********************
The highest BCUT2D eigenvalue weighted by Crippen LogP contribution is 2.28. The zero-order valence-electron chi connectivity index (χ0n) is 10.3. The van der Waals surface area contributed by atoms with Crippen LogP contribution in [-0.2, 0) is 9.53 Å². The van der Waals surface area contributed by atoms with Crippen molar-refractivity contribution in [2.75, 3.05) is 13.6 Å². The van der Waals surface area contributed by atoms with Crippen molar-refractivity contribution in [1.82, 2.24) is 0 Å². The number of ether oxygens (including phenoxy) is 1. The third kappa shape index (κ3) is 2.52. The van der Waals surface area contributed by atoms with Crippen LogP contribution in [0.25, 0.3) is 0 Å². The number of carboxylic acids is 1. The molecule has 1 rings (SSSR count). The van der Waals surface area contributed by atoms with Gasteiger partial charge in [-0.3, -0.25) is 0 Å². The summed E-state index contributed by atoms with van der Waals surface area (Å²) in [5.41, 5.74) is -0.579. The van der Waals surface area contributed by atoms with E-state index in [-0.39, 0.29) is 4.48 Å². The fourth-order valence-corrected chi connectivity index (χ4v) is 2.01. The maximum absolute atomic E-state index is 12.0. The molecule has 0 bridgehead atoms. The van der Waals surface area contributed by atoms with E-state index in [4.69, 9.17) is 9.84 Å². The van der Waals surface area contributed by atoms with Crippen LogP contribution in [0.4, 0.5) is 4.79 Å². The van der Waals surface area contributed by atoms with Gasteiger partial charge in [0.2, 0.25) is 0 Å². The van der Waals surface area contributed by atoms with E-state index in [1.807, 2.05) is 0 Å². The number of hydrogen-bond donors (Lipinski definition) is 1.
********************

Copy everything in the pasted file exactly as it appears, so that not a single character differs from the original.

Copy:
The highest BCUT2D eigenvalue weighted by Crippen LogP contribution is 2.28. The zero-order valence-electron chi connectivity index (χ0n) is 10.3. The van der Waals surface area contributed by atoms with Crippen LogP contribution in [-0.2, 0) is 9.53 Å². The van der Waals surface area contributed by atoms with Crippen molar-refractivity contribution in [2.75, 3.05) is 13.6 Å². The van der Waals surface area contributed by atoms with Crippen molar-refractivity contribution in [1.82, 2.24) is 0 Å². The number of ether oxygens (including phenoxy) is 1. The third kappa shape index (κ3) is 2.52. The van der Waals surface area contributed by atoms with Crippen LogP contribution in [0.25, 0.3) is 0 Å². The number of carboxylic acids is 1. The molecule has 1 rings (SSSR count). The van der Waals surface area contributed by atoms with Gasteiger partial charge in [-0.3, -0.25) is 0 Å². The summed E-state index contributed by atoms with van der Waals surface area (Å²) in [5.41, 5.74) is -0.579. The van der Waals surface area contributed by atoms with E-state index in [-0.39, 0.29) is 4.48 Å². The fourth-order valence-corrected chi connectivity index (χ4v) is 2.01. The maximum absolute atomic E-state index is 12.0. The molecule has 0 bridgehead atoms. The van der Waals surface area contributed by atoms with E-state index in [4.69, 9.17) is 9.84 Å². The van der Waals surface area contributed by atoms with Crippen LogP contribution in [0.4, 0.5) is 4.79 Å². The van der Waals surface area contributed by atoms with Gasteiger partial charge in [0.2, 0.25) is 0 Å². The van der Waals surface area contributed by atoms with E-state index in [1.807, 2.05) is 0 Å². The number of hydrogen-bond donors (Lipinski definition) is 1.